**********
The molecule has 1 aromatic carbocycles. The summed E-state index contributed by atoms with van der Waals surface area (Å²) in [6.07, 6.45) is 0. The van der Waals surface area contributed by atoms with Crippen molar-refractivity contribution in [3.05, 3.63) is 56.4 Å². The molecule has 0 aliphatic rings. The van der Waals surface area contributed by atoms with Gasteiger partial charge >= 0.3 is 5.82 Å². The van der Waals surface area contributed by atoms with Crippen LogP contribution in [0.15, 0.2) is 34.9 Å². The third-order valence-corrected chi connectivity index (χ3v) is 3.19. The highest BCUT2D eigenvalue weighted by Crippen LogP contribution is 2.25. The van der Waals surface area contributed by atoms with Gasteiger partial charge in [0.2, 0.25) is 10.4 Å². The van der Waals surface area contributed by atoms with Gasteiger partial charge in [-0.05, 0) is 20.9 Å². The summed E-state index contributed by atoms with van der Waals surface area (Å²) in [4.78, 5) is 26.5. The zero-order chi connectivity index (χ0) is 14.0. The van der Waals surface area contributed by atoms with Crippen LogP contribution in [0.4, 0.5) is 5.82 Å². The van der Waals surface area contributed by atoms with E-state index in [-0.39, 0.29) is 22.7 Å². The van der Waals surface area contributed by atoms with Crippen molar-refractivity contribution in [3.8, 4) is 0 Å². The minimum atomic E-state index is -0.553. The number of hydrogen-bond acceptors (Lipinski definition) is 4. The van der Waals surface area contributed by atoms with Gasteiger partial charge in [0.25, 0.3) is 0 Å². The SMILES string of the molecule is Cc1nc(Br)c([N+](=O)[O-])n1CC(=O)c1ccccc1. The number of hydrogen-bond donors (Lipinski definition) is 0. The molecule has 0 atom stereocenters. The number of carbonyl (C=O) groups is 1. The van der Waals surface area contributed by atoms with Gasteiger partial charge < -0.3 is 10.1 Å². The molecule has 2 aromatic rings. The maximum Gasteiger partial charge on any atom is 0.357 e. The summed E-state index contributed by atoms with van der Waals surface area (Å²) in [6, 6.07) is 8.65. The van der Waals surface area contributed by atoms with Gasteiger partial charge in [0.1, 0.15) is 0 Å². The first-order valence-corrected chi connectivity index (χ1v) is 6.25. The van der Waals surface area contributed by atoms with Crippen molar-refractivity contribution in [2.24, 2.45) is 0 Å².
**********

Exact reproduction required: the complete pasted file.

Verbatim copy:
The molecule has 1 aromatic carbocycles. The summed E-state index contributed by atoms with van der Waals surface area (Å²) in [6.07, 6.45) is 0. The van der Waals surface area contributed by atoms with Crippen molar-refractivity contribution in [3.05, 3.63) is 56.4 Å². The molecule has 0 aliphatic rings. The van der Waals surface area contributed by atoms with Gasteiger partial charge >= 0.3 is 5.82 Å². The van der Waals surface area contributed by atoms with Crippen LogP contribution in [0.15, 0.2) is 34.9 Å². The third-order valence-corrected chi connectivity index (χ3v) is 3.19. The highest BCUT2D eigenvalue weighted by Crippen LogP contribution is 2.25. The van der Waals surface area contributed by atoms with Gasteiger partial charge in [0.2, 0.25) is 10.4 Å². The van der Waals surface area contributed by atoms with Gasteiger partial charge in [-0.05, 0) is 20.9 Å². The summed E-state index contributed by atoms with van der Waals surface area (Å²) in [4.78, 5) is 26.5. The zero-order chi connectivity index (χ0) is 14.0. The van der Waals surface area contributed by atoms with Crippen LogP contribution in [0.4, 0.5) is 5.82 Å². The van der Waals surface area contributed by atoms with E-state index in [-0.39, 0.29) is 22.7 Å². The van der Waals surface area contributed by atoms with Crippen molar-refractivity contribution in [3.8, 4) is 0 Å². The minimum atomic E-state index is -0.553. The number of hydrogen-bond acceptors (Lipinski definition) is 4. The van der Waals surface area contributed by atoms with Gasteiger partial charge in [0.25, 0.3) is 0 Å². The SMILES string of the molecule is Cc1nc(Br)c([N+](=O)[O-])n1CC(=O)c1ccccc1. The number of hydrogen-bond donors (Lipinski definition) is 0. The molecule has 0 atom stereocenters. The number of carbonyl (C=O) groups is 1. The van der Waals surface area contributed by atoms with Gasteiger partial charge < -0.3 is 10.1 Å². The molecule has 2 aromatic rings. The maximum Gasteiger partial charge on any atom is 0.357 e. The summed E-state index contributed by atoms with van der Waals surface area (Å²) in [6, 6.07) is 8.65. The van der Waals surface area contributed by atoms with Gasteiger partial charge in [0.1, 0.15) is 0 Å². The first-order valence-corrected chi connectivity index (χ1v) is 6.25. The van der Waals surface area contributed by atoms with Crippen molar-refractivity contribution in [2.24, 2.45) is 0 Å².